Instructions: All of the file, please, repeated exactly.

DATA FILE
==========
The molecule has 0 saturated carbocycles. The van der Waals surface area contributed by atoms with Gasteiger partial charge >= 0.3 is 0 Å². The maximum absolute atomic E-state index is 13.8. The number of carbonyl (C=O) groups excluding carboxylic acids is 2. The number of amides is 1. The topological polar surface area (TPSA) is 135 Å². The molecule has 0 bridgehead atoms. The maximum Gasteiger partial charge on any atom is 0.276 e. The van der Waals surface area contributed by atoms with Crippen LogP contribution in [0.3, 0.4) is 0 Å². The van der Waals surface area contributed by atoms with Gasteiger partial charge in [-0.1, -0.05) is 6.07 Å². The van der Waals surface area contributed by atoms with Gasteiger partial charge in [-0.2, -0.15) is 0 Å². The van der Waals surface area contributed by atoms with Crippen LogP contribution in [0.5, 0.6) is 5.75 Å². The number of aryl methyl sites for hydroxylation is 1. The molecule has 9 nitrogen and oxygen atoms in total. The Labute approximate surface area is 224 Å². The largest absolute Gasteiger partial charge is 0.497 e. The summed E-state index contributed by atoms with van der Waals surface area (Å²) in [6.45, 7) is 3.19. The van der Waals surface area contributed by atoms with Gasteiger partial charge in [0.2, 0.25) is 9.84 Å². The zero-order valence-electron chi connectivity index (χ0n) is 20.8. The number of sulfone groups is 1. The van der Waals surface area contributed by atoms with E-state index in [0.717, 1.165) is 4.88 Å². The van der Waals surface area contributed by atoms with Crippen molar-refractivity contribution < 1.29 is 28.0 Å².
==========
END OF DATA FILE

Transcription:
The molecule has 0 saturated carbocycles. The van der Waals surface area contributed by atoms with Gasteiger partial charge >= 0.3 is 0 Å². The maximum absolute atomic E-state index is 13.8. The number of carbonyl (C=O) groups excluding carboxylic acids is 2. The number of amides is 1. The topological polar surface area (TPSA) is 135 Å². The molecule has 0 bridgehead atoms. The maximum Gasteiger partial charge on any atom is 0.276 e. The van der Waals surface area contributed by atoms with Crippen LogP contribution in [0.3, 0.4) is 0 Å². The van der Waals surface area contributed by atoms with Gasteiger partial charge in [-0.1, -0.05) is 6.07 Å². The van der Waals surface area contributed by atoms with Gasteiger partial charge in [-0.2, -0.15) is 0 Å². The van der Waals surface area contributed by atoms with Crippen LogP contribution in [0.5, 0.6) is 5.75 Å². The number of aryl methyl sites for hydroxylation is 1. The molecule has 9 nitrogen and oxygen atoms in total. The Labute approximate surface area is 224 Å². The largest absolute Gasteiger partial charge is 0.497 e. The summed E-state index contributed by atoms with van der Waals surface area (Å²) in [6.45, 7) is 3.19. The van der Waals surface area contributed by atoms with Gasteiger partial charge in [0.2, 0.25) is 9.84 Å². The zero-order valence-electron chi connectivity index (χ0n) is 20.8. The number of sulfone groups is 1. The van der Waals surface area contributed by atoms with E-state index in [0.717, 1.165) is 4.88 Å². The van der Waals surface area contributed by atoms with Crippen molar-refractivity contribution < 1.29 is 28.0 Å².